Alicja Kwade’s ‘But the Same (fig. III)’ (2016) at 303 Gallery.
Alicja Kwade: I Rise Again, Changed but the Same
555 W. 21st St., (212) 255-1121
Through June 30
Alicja Kwade, an artist born in Poland in 1979 who works in Berlin, has been strongly influenced by the contemporary philosopher Graham Harman. Mr. Harman rejects most philosophers’ musings about nature as vainly anthropocentric because they inevitably put human thought, if not human beings, above everything else. He has said these philosophers mistakenly think that “raindrops know nothing and lizards know very little.”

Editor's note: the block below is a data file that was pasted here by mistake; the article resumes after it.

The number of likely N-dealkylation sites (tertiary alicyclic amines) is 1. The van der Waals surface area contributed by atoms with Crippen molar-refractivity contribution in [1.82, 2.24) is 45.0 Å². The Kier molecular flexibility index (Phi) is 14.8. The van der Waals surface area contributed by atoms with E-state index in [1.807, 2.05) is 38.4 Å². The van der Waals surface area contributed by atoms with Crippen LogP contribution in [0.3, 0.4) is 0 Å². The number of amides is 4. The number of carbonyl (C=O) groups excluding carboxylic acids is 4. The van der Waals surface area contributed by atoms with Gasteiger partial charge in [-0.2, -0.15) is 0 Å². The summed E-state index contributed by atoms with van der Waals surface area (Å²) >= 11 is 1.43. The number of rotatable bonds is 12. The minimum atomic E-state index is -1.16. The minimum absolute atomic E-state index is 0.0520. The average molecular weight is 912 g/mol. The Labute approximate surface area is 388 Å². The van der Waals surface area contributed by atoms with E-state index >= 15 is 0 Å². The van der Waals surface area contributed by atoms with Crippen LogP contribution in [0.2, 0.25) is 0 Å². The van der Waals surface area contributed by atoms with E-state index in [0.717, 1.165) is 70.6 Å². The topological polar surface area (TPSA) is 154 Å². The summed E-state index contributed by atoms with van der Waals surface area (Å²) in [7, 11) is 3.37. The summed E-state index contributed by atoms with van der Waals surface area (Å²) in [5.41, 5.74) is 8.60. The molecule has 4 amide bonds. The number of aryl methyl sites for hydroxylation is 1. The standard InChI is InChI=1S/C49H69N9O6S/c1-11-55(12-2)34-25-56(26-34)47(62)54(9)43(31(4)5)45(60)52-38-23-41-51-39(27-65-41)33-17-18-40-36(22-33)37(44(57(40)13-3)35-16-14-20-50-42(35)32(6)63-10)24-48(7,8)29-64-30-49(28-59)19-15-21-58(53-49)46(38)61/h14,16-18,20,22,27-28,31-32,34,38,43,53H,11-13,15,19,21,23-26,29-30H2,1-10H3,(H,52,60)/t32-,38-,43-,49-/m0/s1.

Ms. Kwade injects an implied animism into her abstract sculptures—which are of a modified constructivist variety—by way of big mirrored, metal-framed glass planes that “double” the objects—wooden steps, bronze tubing, steel beams, rocks—placed against them. She calls them “paravents.” Although the neologism and the Harman doctrine add an interesting, if not entirely convincing, intellectual context to Ms. Kwade’s sculptures, they can just as easily be appreciated simply for their austerely lyrical looks.